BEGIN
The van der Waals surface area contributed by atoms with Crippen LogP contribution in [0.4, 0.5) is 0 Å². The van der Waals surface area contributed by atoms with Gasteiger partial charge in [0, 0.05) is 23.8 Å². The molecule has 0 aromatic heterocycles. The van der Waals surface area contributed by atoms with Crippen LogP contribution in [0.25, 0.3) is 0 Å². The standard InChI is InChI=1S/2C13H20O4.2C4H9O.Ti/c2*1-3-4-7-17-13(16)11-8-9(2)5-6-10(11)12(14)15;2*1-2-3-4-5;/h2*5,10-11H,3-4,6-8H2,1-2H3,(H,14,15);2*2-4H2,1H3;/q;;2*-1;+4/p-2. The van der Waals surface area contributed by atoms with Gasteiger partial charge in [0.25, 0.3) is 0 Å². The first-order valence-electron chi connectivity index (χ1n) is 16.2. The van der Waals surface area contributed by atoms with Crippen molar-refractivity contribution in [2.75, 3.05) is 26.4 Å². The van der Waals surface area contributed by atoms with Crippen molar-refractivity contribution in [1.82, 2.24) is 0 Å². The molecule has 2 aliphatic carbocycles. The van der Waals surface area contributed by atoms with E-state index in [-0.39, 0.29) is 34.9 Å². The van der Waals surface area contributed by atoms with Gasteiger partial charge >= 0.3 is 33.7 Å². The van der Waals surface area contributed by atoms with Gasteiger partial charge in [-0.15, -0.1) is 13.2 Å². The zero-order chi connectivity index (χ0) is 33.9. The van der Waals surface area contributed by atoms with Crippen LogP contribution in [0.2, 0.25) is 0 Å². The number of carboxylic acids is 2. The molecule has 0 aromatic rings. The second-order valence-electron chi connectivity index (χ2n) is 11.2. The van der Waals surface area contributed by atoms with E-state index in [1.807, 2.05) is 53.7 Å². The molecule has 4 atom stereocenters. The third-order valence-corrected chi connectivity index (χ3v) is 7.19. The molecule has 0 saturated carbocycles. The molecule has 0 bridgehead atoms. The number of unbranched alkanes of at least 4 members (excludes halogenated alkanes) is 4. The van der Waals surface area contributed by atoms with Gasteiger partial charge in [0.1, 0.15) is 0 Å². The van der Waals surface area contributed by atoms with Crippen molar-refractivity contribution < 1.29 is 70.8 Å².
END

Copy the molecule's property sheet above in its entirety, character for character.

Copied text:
The van der Waals surface area contributed by atoms with Crippen LogP contribution in [0.4, 0.5) is 0 Å². The van der Waals surface area contributed by atoms with Gasteiger partial charge in [0, 0.05) is 23.8 Å². The molecule has 0 aromatic heterocycles. The van der Waals surface area contributed by atoms with Crippen LogP contribution in [0.25, 0.3) is 0 Å². The standard InChI is InChI=1S/2C13H20O4.2C4H9O.Ti/c2*1-3-4-7-17-13(16)11-8-9(2)5-6-10(11)12(14)15;2*1-2-3-4-5;/h2*5,10-11H,3-4,6-8H2,1-2H3,(H,14,15);2*2-4H2,1H3;/q;;2*-1;+4/p-2. The van der Waals surface area contributed by atoms with Gasteiger partial charge in [0.25, 0.3) is 0 Å². The first-order valence-electron chi connectivity index (χ1n) is 16.2. The van der Waals surface area contributed by atoms with Crippen molar-refractivity contribution in [2.75, 3.05) is 26.4 Å². The van der Waals surface area contributed by atoms with Crippen molar-refractivity contribution in [1.82, 2.24) is 0 Å². The molecule has 2 aliphatic carbocycles. The van der Waals surface area contributed by atoms with E-state index in [-0.39, 0.29) is 34.9 Å². The van der Waals surface area contributed by atoms with Gasteiger partial charge >= 0.3 is 33.7 Å². The van der Waals surface area contributed by atoms with Gasteiger partial charge in [-0.15, -0.1) is 13.2 Å². The zero-order chi connectivity index (χ0) is 33.9. The van der Waals surface area contributed by atoms with Crippen LogP contribution in [0.2, 0.25) is 0 Å². The number of carboxylic acids is 2. The molecule has 0 aromatic rings. The second-order valence-electron chi connectivity index (χ2n) is 11.2. The van der Waals surface area contributed by atoms with E-state index in [1.807, 2.05) is 53.7 Å². The molecule has 4 atom stereocenters. The third-order valence-corrected chi connectivity index (χ3v) is 7.19. The molecule has 0 saturated carbocycles. The molecule has 0 bridgehead atoms. The number of unbranched alkanes of at least 4 members (excludes halogenated alkanes) is 4. The van der Waals surface area contributed by atoms with Gasteiger partial charge in [0.1, 0.15) is 0 Å². The van der Waals surface area contributed by atoms with Crippen molar-refractivity contribution < 1.29 is 70.8 Å².